Effectiveness studies conducted in primary care or office-based settings use less stringent eligibility criteria purchase genuine seroflo online, more often assess health outcomes order seroflo line, and have longer follow-up periods than most efficacy studies purchase seroflo 250 mcg on line. The results of effectiveness studies are more applicable to the “average” patient than results from the highly selected populations in efficacy studies. Examples of effectiveness outcomes include quality of life, frequency or duration of hospitalizations, social function, and the ability to work. These outcomes are more important to patients, family, and care providers than surrogate or intermediate measures, such as scores based on psychometric scales. For example, a study might use very narrow inclusion criteria like an efficacy study, but, like an effectiveness study, might examine flexible dosing regimens, have a long follow-up period, and measure quality of life and functional outcomes. For this report we sought evidence about outcomes that are important to patients and would normally be considered appropriate for an effectiveness study. However, many of the studies that reported these outcomes were short-term and used strict inclusion criteria to select eligible patients. For these reasons, it was neither possible nor desirable to exclude evidence based on these characteristics. Labeling a study as either an efficacy or an effectiveness study, although convenient, is of limited value; it is more useful to consider whether the patient population, interventions, time frame, and outcomes are relevant to one’s practice or to a particular patient. Neuropathic pain 11 of 92 Final Update 1 Report Drug Effectiveness Review Project Studies anywhere on the continuum from efficacy to effectiveness can be useful in comparing the clinical value of different drugs. Effectiveness studies are more applicable to practice, but efficacy studies are a useful scientific standard for determining whether characteristics of different drugs are related to their effects on disease. Systematic reviews thoroughly cover the efficacy data in order to ensure that decision makers can assess the scope, quality, and relevance of the available data. This thoroughness is not intended to obscure the fact that efficacy data, no matter how large the quantity, may have limited applicability to practice. Clinicians can judge the relevance of study results to their practice and should note where there are gaps in the available scientific information. Unfortunately, for many drugs there exist few or no effectiveness studies and many efficacy studies. Yet clinicians must decide on treatment for patients who would not have been included in controlled trials and for whom the effectiveness and tolerability of the different drugs are uncertain. Systematic reviews indicate whether or not there exists evidence that drugs differ in their effects in various subgroups of patients, but they do not attempt to set a standard for how results of controlled trials should be applied to patients who would not have been eligible for them. With or without an evidence report, these decisions must be informed by clinical judgment. In the context of development of recommendations for clinical practice, systematic reviews are useful because they define the strengths and limits of the evidence, clarifying whether assertions about the value of an intervention are based on strong evidence from clinical studies. Judgment, reasoning, and applying one’s values under conditions of uncertainty must also play a role in decision making. Users of an evidence report must also keep in mind that not proven does not mean proven not; that is, if the evidence supporting an assertion is insufficient, it does not mean the assertion is untrue. The quality of the evidence on effectiveness is a key component, but not the only component, in making decisions about clinical policy. Additional criteria include acceptability to physicians and patients, potential for unrecognized harm, applicability of the evidence to practice, and consideration of equity and justice. Scope and Key Questions The Oregon Evidence-based Practice Center wrote preliminary key questions, identifying the populations, interventions, and outcomes of interest, and based on these, the eligibility criteria for studies. These were reviewed and revised by representatives of organizations participating in Drug Effectiveness Review Project. The participating organizations of Drug Effectiveness Review Project are responsible for ensuring that the scope of the review reflects the populations, drugs, and outcome measures of interest to both clinicians and patients. The participating organizations approved the following key questions to guide this review: 1. What is the comparative effectiveness of anticonvulsants, tricyclic antidepressants, serotonin–norepinephrine reuptake inhibitors (SNRIs), and the lidocaine patch for neuropathic pain? What are the comparative harms of anticonvulsants, tricyclic antidepressants, SNRIs, and the lidocaine patch for neuropathic pain? Neuropathic pain 12 of 92 Final Update 1 Report Drug Effectiveness Review Project 3. Are there differences in effectiveness or harms of anticonvulsants, tricyclic antidepressants, SNRIs, and the lidocaine patch based on demographics, socioeconomic status, comorbidities, or drug-drug interactions, when used to treat neuropathic pain? METHODS Inclusion Criteria Populations Adults with neuropathic pain, including: • Painful diabetic neuropathy • Post herpetic neuralgia • Trigeminal neuralgia • Cancer related neuropathic pain • HIV-related neuropathic pain • Central/poststroke neuropathic pain • Neuropathy associated with low back pain • Peripheral nerve injury pain • Phantom limb pain • Guillain-Barre syndrome • Polyneuropathy • Spinal cord injury related pain • Complex Regional Pain Syndrome (also known as Reflex Sympathetic Dystrophy) Drugs ® • Gabapentin (Neurontin ) ® • Pregabalin (Lyrica ) ® ®a ® ® ® b ® • Carbamazepine (Equetro , Carbatrol , Tegretol , Tegretol XR, Tegretol CR , Epitol [generic]) ® ® • Topiramate (Topamax , Topamax Sprinkle ) ® • Oxcarbazepine (Trileptal ) ® • Lacosamide (Vimpat ) ® ® ® ™ ® ™ • Lamotrigine (Lamictal , Lamictal CD , Lamictal ODT , Lamictal XR ) ® ™ • Levetiracetam (Keppra , Keppra XR ) ®a ®a ® ®b • Valproic acid/divalproex (Depakote , Depakote ER , Depakene , Epival ECT , ®a ®a Depacon , Stavzor ) ® • Duloxetine (Cymbalta ) ®a ® • Venlafaxine (Effexor , Effexor XR ) ® • Desvenlafaxine (Pristiq ) ®a • Lidocaine (Lidoderm ) ®b • Amitriptyline (Elavil [generic]) Neuropathic pain 13 of 92 Final Update 1 Report Drug Effectiveness Review Project ® • Desipramine (Norpramin ) ® ®a • Nortriptyline (Aventyl , Pamelor ) ® • Imipramine (Tofranil [generic]) ®b ™a • Doxepin (Sinequan , Silenor ) ® • Milnacipran (Savella ) ® • Protriptyline (Vivactil ) ® • Phenytoin (Dilantin ) a Not available in Canada, available in the United States. Effectiveness Outcomes • Response (including patient reported pain relief, patient reported global impression of clinical change, any other pain related measure) • Use of rescue analgesics • Speed and duration of response • Relapse • Functional capacity (quality of life, work productivity) Harms Outcomes • Overall adverse effects • Withdrawals • Withdrawals due to adverse effects • Serious adverse events (including mortality, arrhythmias, seizures, overdose) • Specific adverse events or withdrawals due to specific adverse events (including, but not limited to, hepatic, renal, hematologic, dermatologic, sedation/drowsiness, and other neurologic side effects) Study Designs For effectiveness: • Controlled clinical trials • Recent, good quality systematic reviews • Comparative observational studies of at least 1 year’s duration, reporting functional outcomes For harms: • Controlled clinical trials • Comparative observational studies (cohort or case-control) with a well-defined neuropathic pain population • Noncomparative observational studies only if the duration is 1 year or longer, and if serious harms are reported; a serious harm is one that results in long-term health effects or mortality Neuropathic pain 14 of 92 Final Update 1 Report Drug Effectiveness Review Project Literature Search ® To identify relevant citations, we searched Ovid MEDLINE (1966 to November Week 3 2010), ® the Cochrane Database of Systematic Reviews (4th Quarter 2010), the Cochrane Central ® Register of Controlled Trials (4th Quarter 2010), and the Database of Abstracts of Reviews of Effects (4th Quarter 2010), using terms for included drugs, indications, and study designs (see Appendix C for complete search strategies). Electronic database searches were supplemented by hand searches of reference lists of included studies and reviews. In addition, we searched the US Food and Drug Administration Center for Drug Evaluation and Research, the Canadian Agency for Drugs and Technology in Health, and the National Institute for Health and Clinical Excellence web sites for medical or statistical reviews and technology assessments. Finally, we searched dossiers of published and unpublished studies submitted by pharmaceutical companies. Study Selection All citations were reviewed for inclusion using the prespecified criteria detailed above. Two reviewers independently assessed titles and abstracts of citations identified from literature searches. Full-text articles of potentially relevant citations were retrieved and again were assessed for inclusion by 2 reviewers. In addition, results of studies can change substantially between initial presentation at a conference and final journal 17 18-25 publication. We also did not include the IMMPACT recommendations as these articles, although important in the field of chronic pain by providing guidance for future research, represent consensus statements rather than a controlled trial. Data Abstraction We constructed evidence tables showing the study characteristics, quality ratings, and results for all included studies. The following data were abstracted by 2 independent reviewers from included trials: population characteristics (including gender, age, ethnicity, diagnosis); eligibility; interventions (dose and duration); comparisons; numbers enrolled, lost to follow-up, and analyzed; and results for each outcome and funding. We considered methods to meet criteria for intent-to-treat analysis if outcomes for at least 95% of participants were analyzed according to the group to which they were originally assigned. In cases where only per-protocol results were reported, we calculated intent-to-treat results if the data to perform these calculations were available.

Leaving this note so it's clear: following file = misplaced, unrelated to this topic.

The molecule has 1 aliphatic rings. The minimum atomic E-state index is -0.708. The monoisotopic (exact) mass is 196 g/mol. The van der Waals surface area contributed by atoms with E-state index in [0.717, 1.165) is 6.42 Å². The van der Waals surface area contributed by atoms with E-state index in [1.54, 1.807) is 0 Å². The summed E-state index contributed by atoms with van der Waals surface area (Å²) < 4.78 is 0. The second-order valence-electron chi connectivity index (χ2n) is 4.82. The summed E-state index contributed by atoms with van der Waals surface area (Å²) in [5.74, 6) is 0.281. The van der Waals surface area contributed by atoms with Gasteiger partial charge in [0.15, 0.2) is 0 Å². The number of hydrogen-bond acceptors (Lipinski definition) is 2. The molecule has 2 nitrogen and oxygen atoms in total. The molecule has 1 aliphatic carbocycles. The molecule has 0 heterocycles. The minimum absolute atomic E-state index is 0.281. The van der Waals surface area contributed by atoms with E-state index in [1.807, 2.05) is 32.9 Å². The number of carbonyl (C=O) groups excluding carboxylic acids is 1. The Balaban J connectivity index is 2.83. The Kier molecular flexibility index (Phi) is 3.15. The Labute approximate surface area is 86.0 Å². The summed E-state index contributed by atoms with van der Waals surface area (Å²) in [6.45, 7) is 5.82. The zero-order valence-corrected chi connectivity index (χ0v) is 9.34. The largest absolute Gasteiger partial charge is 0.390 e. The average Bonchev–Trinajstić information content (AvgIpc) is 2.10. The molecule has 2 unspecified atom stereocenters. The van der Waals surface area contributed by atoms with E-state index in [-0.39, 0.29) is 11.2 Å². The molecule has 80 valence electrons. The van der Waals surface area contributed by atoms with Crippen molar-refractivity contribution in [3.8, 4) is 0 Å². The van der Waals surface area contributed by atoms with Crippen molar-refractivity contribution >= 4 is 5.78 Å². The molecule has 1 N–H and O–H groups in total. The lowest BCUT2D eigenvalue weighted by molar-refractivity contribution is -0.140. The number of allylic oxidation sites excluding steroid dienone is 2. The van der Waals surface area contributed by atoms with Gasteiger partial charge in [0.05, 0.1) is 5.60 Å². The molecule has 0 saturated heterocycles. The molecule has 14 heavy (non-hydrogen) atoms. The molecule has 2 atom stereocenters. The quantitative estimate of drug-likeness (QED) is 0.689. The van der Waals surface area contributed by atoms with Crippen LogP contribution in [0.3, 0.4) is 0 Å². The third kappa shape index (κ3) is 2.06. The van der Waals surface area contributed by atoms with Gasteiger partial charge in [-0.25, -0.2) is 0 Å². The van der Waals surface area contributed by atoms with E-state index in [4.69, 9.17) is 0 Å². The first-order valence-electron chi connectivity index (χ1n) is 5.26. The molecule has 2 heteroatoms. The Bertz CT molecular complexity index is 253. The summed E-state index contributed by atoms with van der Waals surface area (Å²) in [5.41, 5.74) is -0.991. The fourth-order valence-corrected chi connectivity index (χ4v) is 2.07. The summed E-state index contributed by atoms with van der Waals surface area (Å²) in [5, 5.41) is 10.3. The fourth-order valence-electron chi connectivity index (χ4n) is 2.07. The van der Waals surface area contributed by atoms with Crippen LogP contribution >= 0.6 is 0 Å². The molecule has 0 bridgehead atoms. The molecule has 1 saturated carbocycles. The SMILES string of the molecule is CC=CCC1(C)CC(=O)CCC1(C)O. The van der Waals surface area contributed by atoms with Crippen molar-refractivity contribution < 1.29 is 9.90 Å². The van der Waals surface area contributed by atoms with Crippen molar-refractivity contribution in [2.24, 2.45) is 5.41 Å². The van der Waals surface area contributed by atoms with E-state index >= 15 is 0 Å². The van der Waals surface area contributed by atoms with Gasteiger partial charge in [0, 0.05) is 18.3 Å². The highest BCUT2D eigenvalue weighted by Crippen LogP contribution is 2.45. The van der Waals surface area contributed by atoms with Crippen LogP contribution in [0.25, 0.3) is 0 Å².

Female circumcision or genital mutilation is still widely practiced in over 30 countries in the world cheap seroflo online american express. WHO estimates that over 120 million women have been circumcised and several thousand more are circumcised each day cheap seroflo 250mcg without prescription. Due to population move- Figure 1 Prevalence of female genital mutilation in ments women and girls living in western nations Africa purchase generic seroflo. The practice has become an issue for most healthcare providers, particularly History and practice midwives and obstetricians who may, however, not be aware of the consequences. All health workers Female sexuality has been repressed in a variety of who are involved in caring for the mutilated ways in all parts of the world throughout history up patient have an important role to play: they to the present time. Female slaves in ancient Rome must recognize the sensitive nature and com- had one or more rings put through their labia to plexity of the issues related to FGM, and should prevent them from becoming pregnant. Chastity have knowledge on the possible complications in belts were brought to Europe by the crusaders dur- childbirth. Caregivers should avoid becoming ing the 12th century. In the 19th century the re- tion particularly the sexual problems and the moval of the clitoris was performed as a surgical possible serious gynecological and obstetric remedy against masturbation in Europe and in the complications. FGM may be viewed upon as one of the 275 GYNECOLOGY FOR LESS-RESOURCED LOCATIONS extreme forms of female oppression seen across • Type III: excision of part or all of the external centuries. FGM is found across many African coun- genitalia and stitching/narrowing of the vaginal tries (Figure 1) and some countries in Asia and the opening, or infibulation (may be known as Middle East such as Malaysia, Indonesia and the pharaonic circumcision of infibulation). It is traditional in many • Type IV: pricking, piercing or incising of the different groups and faiths, including Christians and clitoris and/or labia; stretching of the clitoris Muslims. Although there is no clear obligatory and/or labia; cauterization by burning of the statement in the Qur’an for this practice, it is still clitoris and surrounding tissue; scraping of tissue carried out in the name of religion, although the surrounding the vaginal orifice (angurya cuts) or practice is not exclusive to Muslims. It varies from a few days’ old baby to cause bleeding, or for the purpose of tighten- (e. Mali, the Jewish Flashas in Ethiopia and the ing or narrowing it – and any other procedure Nomads of the Sudan) to about 7 years old (as in that falls under the definition given above. Egypt and many countries of Central Africa), or to adolescents (among the Ibo of Nigeria) where exci- Cultural issues sion takes place shortly before marriage or before the first child (as among the Ahols in mid-Western Several theories exist about its origin: Nigeria). Most experts agree, however, that the age • To control women’s sexuality or an attempt to of mutilation is becoming younger and has less and obtain control of women’s magic power. The excision Most frequently, FGM is performed by an of the clitoris would decrease sexual desire and old woman of the village (known as ‘Noumou pleasure of the women before marriage. Mousso’ in Mali, ‘Gadda’ in Somalia) or traditional • To ensure a secure future for a female child in a birth attendants (called Daya in Egypt and the society ‘that requires infibulated wives, and since Sudan). In northern Nigeria and in Egyptian a girl has no other choice in life but to marry, villages barbers carry out the task and on rare occa- she must undergo the operation’. Anesthetics • As a protection against rape for young girls who are never used and the child is usually held down take the animals out to pasture. Herb mix- • For hygienic and esthetic reasons because a tures, earth, cow dung or ashes are rubbed into woman’s genitalia were considered unclean and the wound to stop bleeding. Needles, thorns, catgut or thread are Mossi in Burkina Faso believe that contact used to stitch the wound. There is no attempt at between the clitoris and child’s head during asepsis. In FGM is practiced on thousands or hundreds of other cases it is believed that removal of the thousands of newborn and small girls worldwide. These girls have the most awful experiences and the degree of post-traumatic stress will never be fully assessed in most individuals. Continuation of the practice Forms of female genital mutilation3 Why does the practice continue when the personal, 4 psychological and heath complications are so Figure 2 illustrates the types of FGM : severe? A study in 1984 of 300 women in Sierra • Type I: excision of the prepuce (a retractable Leone found that of the 90% who were circum- piece of skin covering part of the clitoris), with cised the reasons cited were tradition (85. Leone woman who practices FGM in a village 276 Female Genital Mutilation (a) (c) (b) (d) Figure 2 Different types of female genital mutilation (FGM). ISBN: 2–913326–49–8 explains ‘If the women of our village stop this prac- Acute complications tice, life will be meaningless to us all. It is our cul- These may include the immediate ones such as ture, and nobody has the right to take it away from shock due to pain, infection or severe hemor- us’. Acute infection with tetanus and general- WHO has taken a stand against genital mutila- ized septicemia is a frequent problem due to tion but has acknowledged that in the African the conditions in which FGM is carried out. The mortality rate of sition from both men and women and an insistence girls as a result of bleeding after FGM is unknown that westerners should not interfere with the cul- because these deaths are rarely reported to the tural practices of another nation. HEALTH COMPLICATIONS Health complications of FGM for women and Chronic complications children are serious, many and varied. They are acute or These include chronic urinary retention, obstruc- chronic. There is a broad range of complications tion to menstrual flow and consequences of infec- due to genital mutilation which women can suffer tion can lead to the following frequent occurring from during their entire life: complications: 277 GYNECOLOGY FOR LESS-RESOURCED LOCATIONS • Chronic urinary tract infections (UTI). Full sexual intercourse may take some weeks to achieve. The presenting part can compress the bladder and the rectum due to the fetus being retained in the vagina Figure 3 Excessive keloid after female genital mutila- through infibulation itself or scar tissue of tion. If the situation lasts for many hours, tissue necrosis of bladder and rectum will develop which will lead to a vesico- vaginal (VVF) or recto-vaginal fistula (RVF) once the necrotic tissue falls off (for more information about fistula see Chapter 21). In most cases the fetus will die (Figure 5) and the mother, if she survives may suffer from serious injuries (Figure 6) and become a social outcast due to the permanent stench of urine. FGM and the resulting scar tissue causes rigidity of vaginal tissue. At childbirth the level of elasticity of the vagina cannot be expected to be normal due to scarring. In the absence of surgical interventions severe tears of the vaginal wall Figure 4 Obstructed labor due to female genital or perineum can arise with the risk of major mutilation. Dyspareunia (pain during intercourse) and trauma can lead to vaginismus and other sexual problems. One can as- sume that these problems have a high incidence among women suffering from FGM but there are hardly any statistics or studies available on this issue. In addition many victims are Figure 5 Stillborn baby due to obstructed labor caused not even aware of the fact that their symptoms by female genital mutilation.